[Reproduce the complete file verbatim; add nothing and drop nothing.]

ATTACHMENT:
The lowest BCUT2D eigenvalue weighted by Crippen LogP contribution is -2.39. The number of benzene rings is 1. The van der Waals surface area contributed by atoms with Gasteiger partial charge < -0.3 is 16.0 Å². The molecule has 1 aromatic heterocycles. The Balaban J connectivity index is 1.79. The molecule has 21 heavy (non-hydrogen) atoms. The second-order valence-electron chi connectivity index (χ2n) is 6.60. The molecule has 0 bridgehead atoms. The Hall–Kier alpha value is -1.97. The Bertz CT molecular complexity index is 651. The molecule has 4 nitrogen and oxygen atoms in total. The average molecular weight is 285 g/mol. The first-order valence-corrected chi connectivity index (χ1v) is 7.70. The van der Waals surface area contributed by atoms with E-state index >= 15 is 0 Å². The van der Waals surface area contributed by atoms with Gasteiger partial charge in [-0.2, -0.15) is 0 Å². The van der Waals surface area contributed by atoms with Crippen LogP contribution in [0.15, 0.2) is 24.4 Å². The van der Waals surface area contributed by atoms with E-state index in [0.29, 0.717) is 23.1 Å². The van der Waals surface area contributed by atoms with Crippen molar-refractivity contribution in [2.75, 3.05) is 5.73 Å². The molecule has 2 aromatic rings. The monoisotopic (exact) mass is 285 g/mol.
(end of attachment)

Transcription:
The lowest BCUT2D eigenvalue weighted by Crippen LogP contribution is -2.39. The number of benzene rings is 1. The van der Waals surface area contributed by atoms with Gasteiger partial charge < -0.3 is 16.0 Å². The molecule has 1 aromatic heterocycles. The Balaban J connectivity index is 1.79. The molecule has 21 heavy (non-hydrogen) atoms. The second-order valence-electron chi connectivity index (χ2n) is 6.60. The molecule has 0 bridgehead atoms. The Hall–Kier alpha value is -1.97. The Bertz CT molecular complexity index is 651. The molecule has 4 nitrogen and oxygen atoms in total. The average molecular weight is 285 g/mol. The first-order valence-corrected chi connectivity index (χ1v) is 7.70. The van der Waals surface area contributed by atoms with E-state index >= 15 is 0 Å². The van der Waals surface area contributed by atoms with Gasteiger partial charge in [-0.2, -0.15) is 0 Å². The van der Waals surface area contributed by atoms with Crippen LogP contribution in [0.15, 0.2) is 24.4 Å². The van der Waals surface area contributed by atoms with E-state index in [0.29, 0.717) is 23.1 Å². The van der Waals surface area contributed by atoms with Crippen molar-refractivity contribution in [2.75, 3.05) is 5.73 Å². The molecule has 2 aromatic rings. The monoisotopic (exact) mass is 285 g/mol.